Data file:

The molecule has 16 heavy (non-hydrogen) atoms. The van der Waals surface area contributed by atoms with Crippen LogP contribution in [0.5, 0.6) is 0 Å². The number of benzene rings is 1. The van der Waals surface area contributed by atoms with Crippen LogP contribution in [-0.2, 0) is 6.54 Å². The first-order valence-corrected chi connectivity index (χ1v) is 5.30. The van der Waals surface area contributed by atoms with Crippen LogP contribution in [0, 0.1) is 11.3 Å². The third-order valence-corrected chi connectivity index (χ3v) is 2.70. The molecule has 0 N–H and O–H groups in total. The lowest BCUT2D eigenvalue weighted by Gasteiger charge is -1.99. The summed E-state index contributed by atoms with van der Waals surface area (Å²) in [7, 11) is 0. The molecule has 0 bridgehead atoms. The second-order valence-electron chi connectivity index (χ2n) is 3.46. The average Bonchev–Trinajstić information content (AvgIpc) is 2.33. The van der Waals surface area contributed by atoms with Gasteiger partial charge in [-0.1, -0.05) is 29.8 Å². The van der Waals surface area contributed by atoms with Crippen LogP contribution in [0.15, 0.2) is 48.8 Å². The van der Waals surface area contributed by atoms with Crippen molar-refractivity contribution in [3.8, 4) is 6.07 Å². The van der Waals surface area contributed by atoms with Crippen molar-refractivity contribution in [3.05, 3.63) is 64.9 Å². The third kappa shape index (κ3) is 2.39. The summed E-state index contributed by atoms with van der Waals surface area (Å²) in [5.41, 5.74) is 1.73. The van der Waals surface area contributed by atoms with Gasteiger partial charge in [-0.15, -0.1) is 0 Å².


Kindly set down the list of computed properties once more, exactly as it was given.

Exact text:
The molecule has 16 heavy (non-hydrogen) atoms. The van der Waals surface area contributed by atoms with Crippen LogP contribution in [0.5, 0.6) is 0 Å². The number of benzene rings is 1. The van der Waals surface area contributed by atoms with Crippen LogP contribution in [-0.2, 0) is 6.54 Å². The first-order valence-corrected chi connectivity index (χ1v) is 5.30. The van der Waals surface area contributed by atoms with Crippen LogP contribution in [0, 0.1) is 11.3 Å². The third-order valence-corrected chi connectivity index (χ3v) is 2.70. The molecule has 0 N–H and O–H groups in total. The lowest BCUT2D eigenvalue weighted by Gasteiger charge is -1.99. The summed E-state index contributed by atoms with van der Waals surface area (Å²) in [7, 11) is 0. The molecule has 0 bridgehead atoms. The second-order valence-electron chi connectivity index (χ2n) is 3.46. The average Bonchev–Trinajstić information content (AvgIpc) is 2.33. The van der Waals surface area contributed by atoms with Gasteiger partial charge in [-0.1, -0.05) is 29.8 Å². The van der Waals surface area contributed by atoms with Crippen LogP contribution in [0.15, 0.2) is 48.8 Å². The van der Waals surface area contributed by atoms with Crippen molar-refractivity contribution in [3.8, 4) is 6.07 Å². The van der Waals surface area contributed by atoms with Crippen molar-refractivity contribution in [3.05, 3.63) is 64.9 Å². The third kappa shape index (κ3) is 2.39. The summed E-state index contributed by atoms with van der Waals surface area (Å²) in [5.41, 5.74) is 1.73. The van der Waals surface area contributed by atoms with Gasteiger partial charge in [-0.15, -0.1) is 0 Å².